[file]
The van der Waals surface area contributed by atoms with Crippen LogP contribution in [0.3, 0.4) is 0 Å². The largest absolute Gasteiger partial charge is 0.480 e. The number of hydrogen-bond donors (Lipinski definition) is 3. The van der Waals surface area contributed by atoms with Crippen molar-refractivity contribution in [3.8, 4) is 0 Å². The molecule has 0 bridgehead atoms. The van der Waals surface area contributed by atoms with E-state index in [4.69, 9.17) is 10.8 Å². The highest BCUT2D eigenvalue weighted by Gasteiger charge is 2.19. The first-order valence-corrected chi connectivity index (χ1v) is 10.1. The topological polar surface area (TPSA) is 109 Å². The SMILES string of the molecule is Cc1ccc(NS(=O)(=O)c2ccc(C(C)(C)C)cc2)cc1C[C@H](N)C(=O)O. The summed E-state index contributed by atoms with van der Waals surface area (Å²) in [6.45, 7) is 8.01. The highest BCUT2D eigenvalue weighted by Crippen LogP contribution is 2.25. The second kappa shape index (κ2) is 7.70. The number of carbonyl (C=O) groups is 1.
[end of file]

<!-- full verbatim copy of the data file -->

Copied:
The van der Waals surface area contributed by atoms with Crippen LogP contribution in [0.3, 0.4) is 0 Å². The largest absolute Gasteiger partial charge is 0.480 e. The number of hydrogen-bond donors (Lipinski definition) is 3. The van der Waals surface area contributed by atoms with Crippen molar-refractivity contribution in [3.8, 4) is 0 Å². The molecule has 0 bridgehead atoms. The van der Waals surface area contributed by atoms with E-state index in [4.69, 9.17) is 10.8 Å². The highest BCUT2D eigenvalue weighted by Gasteiger charge is 2.19. The first-order valence-corrected chi connectivity index (χ1v) is 10.1. The topological polar surface area (TPSA) is 109 Å². The SMILES string of the molecule is Cc1ccc(NS(=O)(=O)c2ccc(C(C)(C)C)cc2)cc1C[C@H](N)C(=O)O. The summed E-state index contributed by atoms with van der Waals surface area (Å²) in [6.45, 7) is 8.01. The highest BCUT2D eigenvalue weighted by Crippen LogP contribution is 2.25. The second kappa shape index (κ2) is 7.70. The number of carbonyl (C=O) groups is 1.